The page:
Resident assistants (RA) are a fundamental part of being in college, especially in a school where most people stay on campus for all four years. These students are there to help regulate and maintain a healthy lifestyle for their peers.
Those who choose to be an RA have one of the most unique college experiences as they have access to both the student and administrative perspective of campus life. This is what many adults would call “work-life balance.” Another side of life that RAs may begin to understand is what it takes to be a mentor at a very young age.
Whether they are in Sears or Allen Hall, RAs can help their residents navigate life at college.
The advice they give is not only as someone who understands what being a student is, but also as a third party who can offer unbiased feedback.
Junior Haylie Douglas is an RA in Shores Hall and has been an RA for two years. Douglas said she wants to encourage students to take advantage of Harding’s opportunities and explore Searcy more in their first months.
“Something I see all freshmen doing that I wish they wouldn’t is not exploring Searcy enough,” Douglas said.
Junior Ethan Brazell, an Armstrong Hall RA, has been an RA since his second semester of freshman year. Brazell advised freshmen to use their first year at Harding as a chance to be by themselves and grow, without feeling the pressure to date. Along with that, he encouraged students to expand their friend groups and to not get too set on one group of people.
“This is definitely a personal opinion, but I believe your freshman year is a great time to really understand who you are as a person,” Brazell said. “Take time your freshman year to grow as a person and make new friends.”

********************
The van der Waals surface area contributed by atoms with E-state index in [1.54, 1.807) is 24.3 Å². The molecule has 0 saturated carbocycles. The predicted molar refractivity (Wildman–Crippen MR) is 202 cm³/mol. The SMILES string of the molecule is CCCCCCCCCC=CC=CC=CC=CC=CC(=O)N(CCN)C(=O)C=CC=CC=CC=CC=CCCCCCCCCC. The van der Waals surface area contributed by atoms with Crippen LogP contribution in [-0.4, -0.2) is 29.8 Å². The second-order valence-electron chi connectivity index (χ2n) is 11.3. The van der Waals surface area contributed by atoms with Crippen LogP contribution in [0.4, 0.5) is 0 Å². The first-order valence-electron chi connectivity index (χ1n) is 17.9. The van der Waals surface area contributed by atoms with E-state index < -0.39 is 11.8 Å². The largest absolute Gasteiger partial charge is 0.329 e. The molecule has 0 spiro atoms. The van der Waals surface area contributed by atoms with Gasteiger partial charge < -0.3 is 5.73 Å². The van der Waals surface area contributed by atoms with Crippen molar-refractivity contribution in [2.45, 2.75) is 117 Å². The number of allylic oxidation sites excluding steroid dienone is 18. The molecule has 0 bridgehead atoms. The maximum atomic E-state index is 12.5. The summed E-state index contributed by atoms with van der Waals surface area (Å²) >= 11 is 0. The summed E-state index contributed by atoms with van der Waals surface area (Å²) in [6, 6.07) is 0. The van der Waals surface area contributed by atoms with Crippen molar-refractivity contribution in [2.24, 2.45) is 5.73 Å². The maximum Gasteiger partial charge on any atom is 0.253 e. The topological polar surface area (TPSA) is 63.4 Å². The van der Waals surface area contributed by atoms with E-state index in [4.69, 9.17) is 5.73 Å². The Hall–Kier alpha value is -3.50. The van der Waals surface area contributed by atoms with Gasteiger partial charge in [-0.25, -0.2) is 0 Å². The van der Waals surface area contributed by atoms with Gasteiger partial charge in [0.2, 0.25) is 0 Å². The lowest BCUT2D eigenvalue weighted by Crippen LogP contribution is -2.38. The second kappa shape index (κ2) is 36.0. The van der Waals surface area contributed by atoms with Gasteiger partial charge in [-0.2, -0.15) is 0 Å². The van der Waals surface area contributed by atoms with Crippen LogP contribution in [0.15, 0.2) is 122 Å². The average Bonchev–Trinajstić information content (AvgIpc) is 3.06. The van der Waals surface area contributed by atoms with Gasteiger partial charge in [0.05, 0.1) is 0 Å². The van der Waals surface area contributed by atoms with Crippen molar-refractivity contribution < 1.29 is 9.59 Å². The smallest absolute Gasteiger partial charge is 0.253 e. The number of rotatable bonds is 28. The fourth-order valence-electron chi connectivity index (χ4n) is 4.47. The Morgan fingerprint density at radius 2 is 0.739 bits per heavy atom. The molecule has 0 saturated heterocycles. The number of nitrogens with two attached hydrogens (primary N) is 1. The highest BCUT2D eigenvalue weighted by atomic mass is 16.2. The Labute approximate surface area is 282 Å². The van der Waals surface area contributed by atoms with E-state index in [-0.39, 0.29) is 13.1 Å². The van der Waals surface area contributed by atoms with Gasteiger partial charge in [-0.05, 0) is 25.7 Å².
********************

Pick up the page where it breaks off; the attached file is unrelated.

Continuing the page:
It’s a common theme to see people spending their first few years at college as a time for personal development and as a time to remain super busy. Sophomore RA Peyton Sims speaks from personal experience when she recommends that people do both.
“Whenever I see girls in Cathcart [Hall], I always try to remind them to sleep and drink water,” Sims said. “I remember always being caught up in the next thing, activity or place — that I was always so worn out.”
This is Sims’ second semester as an RA in Cathcart, and she said she uses her position to remind residents to take care of their mental, physical and emotional health. After recently finishing her freshman year, Sims has a fresh perspective on what it is like. Similarly, Brazell said he looks back on advice given to him to mimic throughout his time in this role.
“Several years ago, I had a fellow RA give me the advice of living life with open hands,” Brazell said. “Having your hands wide open represents living your life open to Jesus and his guidance.”